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Be careful when creating a beneficiary designation

| Apr 2, 2020 | Estate Planning |

If you have a 401(k), IRA or other type of retirement or financial account, it may be possible to attach a beneficiary designation to it. This allows family members or others in Indiana to inherit any money that was in those accounts when you pass. However, it is important to understand the potential estate planning issues that using a beneficiary designation could cause.

Remember to update your designations

Say that you have a 401(k) with an employer that you haven’t worked for in years. You may have decided to leave the account as is instead of rolling it over because you were happy with the returns it generated. However, over the years, you may have forgotten to update the beneficiary designation form associated with that account. This could mean that a former spouse or deceased parent is still listed as the beneficiary.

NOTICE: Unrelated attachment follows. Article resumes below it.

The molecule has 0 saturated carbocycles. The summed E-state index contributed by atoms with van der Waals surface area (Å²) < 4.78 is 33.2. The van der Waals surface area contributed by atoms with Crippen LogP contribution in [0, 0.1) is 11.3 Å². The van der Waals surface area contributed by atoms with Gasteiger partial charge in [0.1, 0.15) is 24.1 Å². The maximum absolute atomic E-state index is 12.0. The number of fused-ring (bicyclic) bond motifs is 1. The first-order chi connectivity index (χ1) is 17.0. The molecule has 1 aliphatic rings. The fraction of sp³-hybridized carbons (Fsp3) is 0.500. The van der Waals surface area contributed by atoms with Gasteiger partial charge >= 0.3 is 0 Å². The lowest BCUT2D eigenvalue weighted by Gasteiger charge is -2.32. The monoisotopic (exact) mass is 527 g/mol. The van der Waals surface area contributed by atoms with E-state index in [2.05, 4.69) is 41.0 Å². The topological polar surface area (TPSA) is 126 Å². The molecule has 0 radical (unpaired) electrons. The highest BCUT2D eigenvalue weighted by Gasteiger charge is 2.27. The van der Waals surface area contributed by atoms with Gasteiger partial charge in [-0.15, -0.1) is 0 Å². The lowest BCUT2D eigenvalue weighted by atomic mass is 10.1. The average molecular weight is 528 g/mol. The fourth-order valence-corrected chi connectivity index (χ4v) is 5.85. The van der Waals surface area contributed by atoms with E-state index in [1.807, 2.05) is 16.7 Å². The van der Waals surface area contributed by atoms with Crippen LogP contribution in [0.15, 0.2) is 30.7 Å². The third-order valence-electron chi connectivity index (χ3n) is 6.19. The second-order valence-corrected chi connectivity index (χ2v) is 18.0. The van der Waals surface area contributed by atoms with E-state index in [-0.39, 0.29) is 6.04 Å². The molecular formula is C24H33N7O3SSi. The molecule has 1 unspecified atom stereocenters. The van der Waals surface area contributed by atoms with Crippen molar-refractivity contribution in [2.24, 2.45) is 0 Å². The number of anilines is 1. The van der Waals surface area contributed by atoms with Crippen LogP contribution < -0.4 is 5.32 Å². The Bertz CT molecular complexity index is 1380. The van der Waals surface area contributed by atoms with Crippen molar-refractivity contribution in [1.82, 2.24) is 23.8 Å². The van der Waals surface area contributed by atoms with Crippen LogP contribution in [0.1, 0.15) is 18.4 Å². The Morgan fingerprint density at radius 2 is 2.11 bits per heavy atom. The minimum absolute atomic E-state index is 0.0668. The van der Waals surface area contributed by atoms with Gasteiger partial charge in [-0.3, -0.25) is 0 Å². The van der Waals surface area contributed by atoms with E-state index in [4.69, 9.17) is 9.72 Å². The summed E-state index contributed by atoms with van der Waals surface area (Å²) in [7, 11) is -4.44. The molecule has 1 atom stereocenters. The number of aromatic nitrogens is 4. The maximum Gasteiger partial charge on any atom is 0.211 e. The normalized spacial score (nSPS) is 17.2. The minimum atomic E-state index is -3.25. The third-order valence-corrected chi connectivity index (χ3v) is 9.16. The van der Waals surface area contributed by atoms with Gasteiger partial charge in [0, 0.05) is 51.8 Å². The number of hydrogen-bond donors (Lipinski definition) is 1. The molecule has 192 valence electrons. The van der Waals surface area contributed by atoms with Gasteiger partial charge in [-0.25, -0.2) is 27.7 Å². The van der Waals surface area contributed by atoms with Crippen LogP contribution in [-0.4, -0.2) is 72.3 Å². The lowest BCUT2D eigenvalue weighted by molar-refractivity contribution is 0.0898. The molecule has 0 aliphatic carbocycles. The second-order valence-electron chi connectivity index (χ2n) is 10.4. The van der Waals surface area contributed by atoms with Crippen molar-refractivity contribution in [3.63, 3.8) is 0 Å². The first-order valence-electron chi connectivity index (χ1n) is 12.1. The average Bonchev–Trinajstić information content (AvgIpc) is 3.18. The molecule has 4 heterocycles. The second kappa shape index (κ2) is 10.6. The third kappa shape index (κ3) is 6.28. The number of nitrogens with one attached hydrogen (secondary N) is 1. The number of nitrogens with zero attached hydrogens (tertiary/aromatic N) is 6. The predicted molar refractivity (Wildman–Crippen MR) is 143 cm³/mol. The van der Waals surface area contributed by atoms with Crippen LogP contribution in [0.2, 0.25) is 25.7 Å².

Beneficiary designations trump language in your will

A beneficiary designation typically overrides any instructions that you leave in your will. This is because the will only applies to assets within a probate estate. Assets that transfer to another person through a beneficiary designation are held outside of the probate estate. Ultimately, there is nothing that a probate judge or anyone else can do to prevent those assets from being transferred after you pass.

Make sure to review your estate plan regularly

An easy way to keep your estate plan in order is to review it every three to five years. Doing so can prompt you to update beneficiary designations or take other actions to ensure that plan documents are structured to meet your needs. It may also be a good idea to review an estate plan after a major life event like a divorce or a death in the family.

If you need help creating or reviewing an estate plan, it may be a good idea to consult with an attorney. He or she may help ensure that documents are structured in accordance with state law and that plan documents meet your needs.